Songs of the Sea: The Regatta Suite Composed by Jeff Rona
Wide Blue Sky (2008)
“SONGS OF THE SEA is
unlike anything I have heard from JEFF RONA before. He has delivered
a bold and inspirational orchestral suite that is every bit worthy
of connection to this premiere world event.”
Gold Medal Suite!
Review by Christopher Coleman
"Well, it's grand, epic, melodic and
uplifting...for the most part. Of course an entire concert of that
would be akin to 'Chinese water torture.'"
The spectacle that was the Beijing Olympics of 2008
will hardly be forgotten by anyone who saw the opening ceremonies or the
awe inspiring performances from athletes. While there was ample cable-coverage of the games,
one particular segment of this Olympiad that was sorely under-represented
was that of the Olympic Regatta held in Qindao. Make no mistake. These
sailing events were a big to-do. As with Beijing, Qingdao was in
preparation for these events for years. Included in this preparation came
a special commission from the IOC (International Olympics Committee) for
the composition of a suite of music to represent this Olympic regatta.
Veteran film composer JEFF RONA became the choice of special committee for
this daunting task.
The idea of "water" and Jeff Rona are certainly no strangers. Back in
1996, Rona composed the score for WHITE SQUALL, which was when my eyes
and ears were first opened to his talents. While he has since completed a bevy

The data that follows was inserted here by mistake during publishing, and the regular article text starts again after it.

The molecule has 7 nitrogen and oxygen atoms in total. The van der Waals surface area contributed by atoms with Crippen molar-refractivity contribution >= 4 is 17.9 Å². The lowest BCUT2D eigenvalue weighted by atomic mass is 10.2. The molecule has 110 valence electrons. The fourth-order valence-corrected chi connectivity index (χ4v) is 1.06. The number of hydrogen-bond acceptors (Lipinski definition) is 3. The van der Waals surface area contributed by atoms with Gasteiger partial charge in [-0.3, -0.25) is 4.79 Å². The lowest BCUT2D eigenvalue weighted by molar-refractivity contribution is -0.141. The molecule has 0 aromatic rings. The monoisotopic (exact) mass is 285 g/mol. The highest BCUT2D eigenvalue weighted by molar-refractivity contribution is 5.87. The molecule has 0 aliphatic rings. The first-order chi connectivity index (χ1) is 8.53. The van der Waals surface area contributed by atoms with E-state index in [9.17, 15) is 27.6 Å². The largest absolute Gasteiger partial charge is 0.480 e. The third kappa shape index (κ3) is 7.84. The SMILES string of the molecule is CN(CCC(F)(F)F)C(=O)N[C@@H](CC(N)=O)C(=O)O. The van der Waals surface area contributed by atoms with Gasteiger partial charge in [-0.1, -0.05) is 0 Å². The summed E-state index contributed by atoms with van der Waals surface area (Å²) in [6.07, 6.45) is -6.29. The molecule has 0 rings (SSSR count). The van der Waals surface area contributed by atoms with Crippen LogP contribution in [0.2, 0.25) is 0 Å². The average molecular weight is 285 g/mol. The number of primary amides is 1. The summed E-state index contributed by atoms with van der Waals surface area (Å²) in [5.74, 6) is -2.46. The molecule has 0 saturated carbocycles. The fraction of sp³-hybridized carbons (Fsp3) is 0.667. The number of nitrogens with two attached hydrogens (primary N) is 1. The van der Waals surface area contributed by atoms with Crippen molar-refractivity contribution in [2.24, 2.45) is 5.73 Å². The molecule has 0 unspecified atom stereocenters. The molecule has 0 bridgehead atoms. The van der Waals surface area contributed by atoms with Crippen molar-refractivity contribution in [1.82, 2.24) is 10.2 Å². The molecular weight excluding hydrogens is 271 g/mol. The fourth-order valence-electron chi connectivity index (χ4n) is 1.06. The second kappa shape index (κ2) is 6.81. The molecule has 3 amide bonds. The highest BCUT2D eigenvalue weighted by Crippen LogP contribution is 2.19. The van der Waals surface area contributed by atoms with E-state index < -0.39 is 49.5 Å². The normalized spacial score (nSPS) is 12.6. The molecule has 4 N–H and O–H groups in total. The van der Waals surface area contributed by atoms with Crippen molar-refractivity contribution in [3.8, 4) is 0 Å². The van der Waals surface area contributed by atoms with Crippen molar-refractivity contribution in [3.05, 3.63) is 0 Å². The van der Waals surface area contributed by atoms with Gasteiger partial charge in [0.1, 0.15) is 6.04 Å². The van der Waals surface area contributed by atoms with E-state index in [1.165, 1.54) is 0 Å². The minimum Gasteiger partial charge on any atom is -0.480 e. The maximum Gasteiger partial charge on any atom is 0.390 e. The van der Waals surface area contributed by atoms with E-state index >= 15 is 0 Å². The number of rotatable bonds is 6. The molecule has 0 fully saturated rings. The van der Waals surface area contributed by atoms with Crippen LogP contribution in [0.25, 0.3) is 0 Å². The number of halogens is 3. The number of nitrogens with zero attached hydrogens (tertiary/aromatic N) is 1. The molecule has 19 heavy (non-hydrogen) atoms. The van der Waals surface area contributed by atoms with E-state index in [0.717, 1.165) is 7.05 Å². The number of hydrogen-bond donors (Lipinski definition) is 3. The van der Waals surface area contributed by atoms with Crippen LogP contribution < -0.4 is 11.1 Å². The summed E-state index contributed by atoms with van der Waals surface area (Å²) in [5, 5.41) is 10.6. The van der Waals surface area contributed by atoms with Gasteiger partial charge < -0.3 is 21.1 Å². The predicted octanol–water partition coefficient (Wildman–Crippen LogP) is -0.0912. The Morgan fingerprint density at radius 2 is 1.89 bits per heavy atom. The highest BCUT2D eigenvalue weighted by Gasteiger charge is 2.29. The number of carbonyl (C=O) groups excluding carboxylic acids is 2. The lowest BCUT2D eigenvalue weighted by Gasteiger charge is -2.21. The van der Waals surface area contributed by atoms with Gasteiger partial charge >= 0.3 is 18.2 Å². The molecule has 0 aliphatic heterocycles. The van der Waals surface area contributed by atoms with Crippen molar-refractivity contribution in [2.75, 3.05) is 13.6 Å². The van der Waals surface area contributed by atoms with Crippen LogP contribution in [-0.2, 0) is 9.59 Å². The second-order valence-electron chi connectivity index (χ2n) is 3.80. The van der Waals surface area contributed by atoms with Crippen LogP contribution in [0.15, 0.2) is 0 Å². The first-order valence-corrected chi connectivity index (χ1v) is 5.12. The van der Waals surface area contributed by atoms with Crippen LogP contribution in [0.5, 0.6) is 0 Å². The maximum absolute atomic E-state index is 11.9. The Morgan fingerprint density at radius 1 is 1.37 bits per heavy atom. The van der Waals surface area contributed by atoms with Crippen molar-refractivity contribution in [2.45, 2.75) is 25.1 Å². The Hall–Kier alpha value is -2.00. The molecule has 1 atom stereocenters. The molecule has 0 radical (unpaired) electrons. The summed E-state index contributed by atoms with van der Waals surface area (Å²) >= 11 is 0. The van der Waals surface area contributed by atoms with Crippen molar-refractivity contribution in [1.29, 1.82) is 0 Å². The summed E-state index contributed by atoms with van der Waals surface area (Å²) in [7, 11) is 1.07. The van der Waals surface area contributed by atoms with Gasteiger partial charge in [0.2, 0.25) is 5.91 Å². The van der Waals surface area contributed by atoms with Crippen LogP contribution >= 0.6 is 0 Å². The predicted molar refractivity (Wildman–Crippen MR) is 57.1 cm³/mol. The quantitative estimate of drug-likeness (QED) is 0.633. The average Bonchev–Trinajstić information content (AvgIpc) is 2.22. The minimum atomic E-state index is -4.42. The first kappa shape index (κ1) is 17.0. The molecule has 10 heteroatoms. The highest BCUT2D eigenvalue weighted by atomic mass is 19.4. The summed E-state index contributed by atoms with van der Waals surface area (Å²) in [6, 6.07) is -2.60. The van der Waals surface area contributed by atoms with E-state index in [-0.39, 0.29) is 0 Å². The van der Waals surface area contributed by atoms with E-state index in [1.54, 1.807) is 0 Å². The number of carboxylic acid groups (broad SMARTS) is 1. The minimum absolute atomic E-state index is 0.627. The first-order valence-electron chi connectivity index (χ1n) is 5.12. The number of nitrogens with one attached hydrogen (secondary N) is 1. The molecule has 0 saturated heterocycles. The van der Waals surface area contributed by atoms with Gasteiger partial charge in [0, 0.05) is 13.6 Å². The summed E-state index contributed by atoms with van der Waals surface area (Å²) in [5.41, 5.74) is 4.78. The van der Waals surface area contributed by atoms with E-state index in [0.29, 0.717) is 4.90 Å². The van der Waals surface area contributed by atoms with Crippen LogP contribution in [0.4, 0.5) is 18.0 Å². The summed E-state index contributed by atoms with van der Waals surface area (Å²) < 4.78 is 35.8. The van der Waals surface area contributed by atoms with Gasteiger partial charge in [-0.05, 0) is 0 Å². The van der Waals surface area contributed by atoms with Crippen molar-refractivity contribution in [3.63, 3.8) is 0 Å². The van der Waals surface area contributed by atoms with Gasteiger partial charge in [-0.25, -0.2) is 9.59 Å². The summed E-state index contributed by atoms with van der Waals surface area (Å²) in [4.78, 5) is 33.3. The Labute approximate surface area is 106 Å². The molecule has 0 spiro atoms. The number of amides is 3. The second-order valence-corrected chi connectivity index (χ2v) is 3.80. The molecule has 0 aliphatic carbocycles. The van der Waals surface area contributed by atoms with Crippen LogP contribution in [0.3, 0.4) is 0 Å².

of projects, another "watershed' project came with last year's
release of the award-winning documentary, SHARKWATER. As important as
those projects may have been, neither approaches the scope and weight of
writing music for the Olympics.
JEFF RONA has long excelled at delivering scores that trend towards
ambient-electronica experiences or projects that make use of his expertise
with ethnic wind instruments. Admittedly, when I found out that he
was on this Olympic project, I wondered how his talents would translate.
In short, SONGS OF THE SEA is unlike anything I have heard from JEFF RONA
before. He has delivered a
bold and inspirational orchestral suite that is every bit worthy of
connection to this premiere world event. The only tragedy is that the
events which this music represents were so poorly covered that
comparatively few will have little to no knowledge of this project's
Without foreknowledge of what his music was composed to represent, you
might find that there are few moments that
immediately bring thoughts of "water" or "sailing" or even "China" to mind.
That said, placing many of these tracks over some great sailing video
footage or placid seascapes would certainly connect nicely. One of Rona's
own victories here is that he has successfully brought the evocative
nature of film music to this symphonic suite. Throughout, you may
pick up hints of familiarity of some of Hollywood's finest composers such
as: Erich Korngold,
Miklos Rosza, Jerry Goldsmith, Ennio Morricone, Michael Kamen or James
Newton Howard. This he does without crossing the line of compositional-regurgitation.
SONGS OF THE SEA offers us a new, bold, symphonic voice from JEFF RONA; however, it is more likely that this grand voice has been
swimming just below the waterline all along, just waiting for the right
surface and breathe.
There is a decidedly western-bent to this suite. Beginning with an epic
brass-lead piece which serves as the Olympic Regatta's official theme, we
are treated to music that is mindful of some of Erich Wolfgang Korngold's
"sea" works as well as Jerry Goldmsith's memorable anthems.